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Nature preserve named for Maureen Ogden
FOR IMMEDIATE RELEASE/ 10/22/14
WASHINGTON TWP. (Morris County) - Former Governor Thomas Kean lauded Maureen Ogden as "a champion and a hero" for the environment as New Jersey Conservation Foundation dedicated a nature preserve in Long Valley in her honor today, Wednesday, Oct. 22.
In front of kiosk at Maureen Ogden Preserve dedication
The preserve dedication was attended by more than 50 of the former state Assemblywoman's friends, family members and colleagues. In addition to Kean, speakers included New Jersey Conservation Foundation Executive Director Michele S. Byers, Assemblyman Anthony Bucco and NJ Keep It Green Chairman Tom Gilbert.
Kean said Ogden's leadership was especially evident when she fought successfully for passage of the Freshwater Wetlands Act. "When she has a cause, she will go through a wall to get that cause done," he said. "She was the best leader we all could have in the state Legislature because she never gave up."
Ogden, a strong advocate for the environment for 50 years, served in the state Assembly from 1982 to 1996, where she championed legislation protecting freshwater wetlands, open space and farmland preservation, endangered species, and water and air quality. She had been a New Jersey Conservation trustee since 2006, and is a Millburn Township resident and former mayor.
The 228-acre Maureen Ogden Preserve sits high on the Schooley's Mountain ridge and consists of mature forest crossed by meandering streams. The forest provides vital habitat for interior forest species, including scarlet tanagers, red-eyed vireos, barred owls and red-shouldered hawks. Streams flow into the South Branch of the Raritan River, which supplies drinking water to 1.5 million New Jersey residents.
"No one place or preserve will ever fully honor and recognize Maureen's impact and legacy, but this beautiful land with its richly forested wetlands is now dedicated in her name," said Byers. "Please enjoy your visit and think of Maureen Ogden, without whom this forested wetland and thousands of acres like it, would not be fully preserved."
Assemblyman Bucco presented Ogden with a resolution from the state Assembly and Senate, honoring her for her achievements. "It passed unanimously in both houses, so you must be doing something right," he joked.
"We congratulate Maureen Ogden on this fitting recognition of her great preservation legacy," said Gilbert. "Her leadership in establishing the Garden State Preservation Trust helped protect scores of critical lands, waters and historic sites throughout the State. Passage of Question 2 on Election Day would continue that great preservation legacy for generations to come."
Former Governor Christine Todd Whitman was unable to attend the preserve dedication, but sent a letter that was read aloud.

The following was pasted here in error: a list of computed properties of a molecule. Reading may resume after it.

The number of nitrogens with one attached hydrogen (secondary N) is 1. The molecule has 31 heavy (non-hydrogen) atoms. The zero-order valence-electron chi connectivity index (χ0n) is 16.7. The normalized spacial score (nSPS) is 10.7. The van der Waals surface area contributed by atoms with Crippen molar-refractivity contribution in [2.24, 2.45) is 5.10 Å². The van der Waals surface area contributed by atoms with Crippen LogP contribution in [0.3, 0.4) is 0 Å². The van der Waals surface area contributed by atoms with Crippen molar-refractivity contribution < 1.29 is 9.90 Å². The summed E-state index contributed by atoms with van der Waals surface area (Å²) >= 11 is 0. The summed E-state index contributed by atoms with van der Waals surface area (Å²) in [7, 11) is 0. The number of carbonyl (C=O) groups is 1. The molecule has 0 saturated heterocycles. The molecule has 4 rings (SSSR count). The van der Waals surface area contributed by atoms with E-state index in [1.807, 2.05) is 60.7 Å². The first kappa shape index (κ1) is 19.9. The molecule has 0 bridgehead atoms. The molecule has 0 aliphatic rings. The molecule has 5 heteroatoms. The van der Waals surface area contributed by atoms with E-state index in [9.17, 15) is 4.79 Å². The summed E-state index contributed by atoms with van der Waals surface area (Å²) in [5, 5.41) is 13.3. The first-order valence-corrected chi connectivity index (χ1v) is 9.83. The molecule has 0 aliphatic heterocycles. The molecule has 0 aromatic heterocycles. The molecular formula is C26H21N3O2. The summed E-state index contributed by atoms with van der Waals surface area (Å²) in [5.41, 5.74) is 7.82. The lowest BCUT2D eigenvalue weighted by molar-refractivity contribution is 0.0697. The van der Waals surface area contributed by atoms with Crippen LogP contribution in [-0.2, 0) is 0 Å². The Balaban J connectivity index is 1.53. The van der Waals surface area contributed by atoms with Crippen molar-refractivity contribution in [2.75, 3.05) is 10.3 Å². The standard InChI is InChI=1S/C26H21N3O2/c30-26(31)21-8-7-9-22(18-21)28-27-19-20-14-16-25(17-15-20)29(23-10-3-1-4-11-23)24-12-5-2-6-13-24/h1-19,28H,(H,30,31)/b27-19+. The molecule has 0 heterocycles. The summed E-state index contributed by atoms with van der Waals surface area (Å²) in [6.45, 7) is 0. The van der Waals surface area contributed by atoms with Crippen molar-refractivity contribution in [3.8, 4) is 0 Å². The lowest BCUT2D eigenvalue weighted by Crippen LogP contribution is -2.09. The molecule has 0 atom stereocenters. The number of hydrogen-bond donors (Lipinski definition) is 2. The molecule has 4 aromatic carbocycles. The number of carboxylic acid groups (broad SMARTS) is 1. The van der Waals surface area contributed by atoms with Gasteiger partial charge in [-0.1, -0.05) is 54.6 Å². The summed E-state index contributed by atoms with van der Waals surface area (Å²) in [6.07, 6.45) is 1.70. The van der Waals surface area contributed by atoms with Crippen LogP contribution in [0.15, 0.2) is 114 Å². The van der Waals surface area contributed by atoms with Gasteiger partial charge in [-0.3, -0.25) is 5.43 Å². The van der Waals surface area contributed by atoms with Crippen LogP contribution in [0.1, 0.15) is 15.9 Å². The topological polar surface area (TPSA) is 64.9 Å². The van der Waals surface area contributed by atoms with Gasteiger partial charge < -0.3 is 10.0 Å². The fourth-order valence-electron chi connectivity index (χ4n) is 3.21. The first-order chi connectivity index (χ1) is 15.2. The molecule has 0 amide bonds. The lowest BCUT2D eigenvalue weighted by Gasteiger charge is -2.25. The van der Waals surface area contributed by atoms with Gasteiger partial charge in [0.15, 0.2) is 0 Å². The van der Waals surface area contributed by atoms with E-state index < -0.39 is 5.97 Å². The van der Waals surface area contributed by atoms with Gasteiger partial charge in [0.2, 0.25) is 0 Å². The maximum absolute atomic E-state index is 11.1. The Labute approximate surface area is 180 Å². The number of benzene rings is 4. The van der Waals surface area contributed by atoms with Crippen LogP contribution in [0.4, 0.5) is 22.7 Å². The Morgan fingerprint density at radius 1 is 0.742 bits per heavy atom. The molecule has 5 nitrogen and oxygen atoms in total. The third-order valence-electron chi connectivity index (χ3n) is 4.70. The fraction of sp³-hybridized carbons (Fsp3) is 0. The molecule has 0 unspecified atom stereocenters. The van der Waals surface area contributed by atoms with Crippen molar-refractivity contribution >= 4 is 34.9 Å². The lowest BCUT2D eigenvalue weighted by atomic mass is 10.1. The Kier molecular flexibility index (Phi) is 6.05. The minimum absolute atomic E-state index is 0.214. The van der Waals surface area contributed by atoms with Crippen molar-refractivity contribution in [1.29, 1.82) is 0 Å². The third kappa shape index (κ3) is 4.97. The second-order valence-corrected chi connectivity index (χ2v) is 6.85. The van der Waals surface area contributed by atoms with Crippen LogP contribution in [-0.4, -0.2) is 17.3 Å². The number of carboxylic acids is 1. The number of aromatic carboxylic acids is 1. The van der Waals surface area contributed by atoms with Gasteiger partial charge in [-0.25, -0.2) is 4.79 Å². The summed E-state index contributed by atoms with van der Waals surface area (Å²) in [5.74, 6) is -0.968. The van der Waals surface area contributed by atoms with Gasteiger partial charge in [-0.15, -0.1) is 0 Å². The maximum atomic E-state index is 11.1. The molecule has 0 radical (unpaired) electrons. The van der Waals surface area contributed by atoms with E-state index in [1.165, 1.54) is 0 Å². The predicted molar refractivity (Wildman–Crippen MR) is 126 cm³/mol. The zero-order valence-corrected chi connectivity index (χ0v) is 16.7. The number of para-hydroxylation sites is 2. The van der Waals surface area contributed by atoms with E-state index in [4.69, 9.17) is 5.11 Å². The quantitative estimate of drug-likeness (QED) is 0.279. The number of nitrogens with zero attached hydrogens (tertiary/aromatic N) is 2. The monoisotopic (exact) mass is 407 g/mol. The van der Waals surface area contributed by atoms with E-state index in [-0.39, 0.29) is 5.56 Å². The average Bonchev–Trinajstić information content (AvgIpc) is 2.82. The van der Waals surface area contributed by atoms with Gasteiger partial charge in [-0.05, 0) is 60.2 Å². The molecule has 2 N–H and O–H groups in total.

"Leaving a lasting legacy is a tricky business, but if anyone has done it, Maureen Ogden has been the one," wrote Whitman. "Not only was she the power behind New Jersey's open space preservation efforts, her extraordinary environmental leadership has embraced all facets of our shared environment.
"In a low-key, but insistent and persuasive way while both in and out of the legislature, Maureen shepherded through most of the major environmental initiatives that has ensured a quality of life in New Jersey," Whitman added. "Our program has been a national model and its impact makes us proud to call the state our home. We owe Maureen a huge debt of gratitude for all she has done, and all she continues to do for us and for future generations."
Ogden got her environmental start as a volunteer at the Cora Hartshorne Arboretum in Short Hills. She joined the Millburn Environmental Commission, was later elected to the Township Committee and served for three years as mayor. As an Assembly member from 1982 to 1996, she headed the Environment Committee.
After leaving the Assembly, she became chair of the Governor's Council on New Jersey Outdoors, tasked with assessing the state's open space needs and recommending a funding mechanism. Following a successful statewide open space referendum in 1998, she became the first chair of the Garden State Preservation Trust. She also served as commissioner of the Palisades Interstate Park Commission, member of Legacy Council of the NJ Highlands Coalition and chair of the Conservation Committee of New Jersey Garden Clubs.
Land for the Maureen Ogden Preserve was acquired in 2010 from the family of the late Jack Borgenicht, a businessman, philanthropist and mountain climber who amassed considerable open space and farmland in the Long Valley area. The preserve is open to the public for passive recreation such as hiking and nature observation. New Jersey Conservation co-owns it with the New Jersey Water Supply Authority.
New Jersey Conservation Foundation is a private nonprofit that preserves land and natural resources throughout New Jersey for the benefit of all. Since 1960, New Jersey Conservation has protected 125,000 acres of open space - from the Highlands to the Pine Barrens to the Delaware Bayshore, from farms to forests to urban and suburban parks. For more information about the Foundation's programs and preserves, go to www.njconservation.org or call 1-888-LAND-SAVE (1-888-526-3728).
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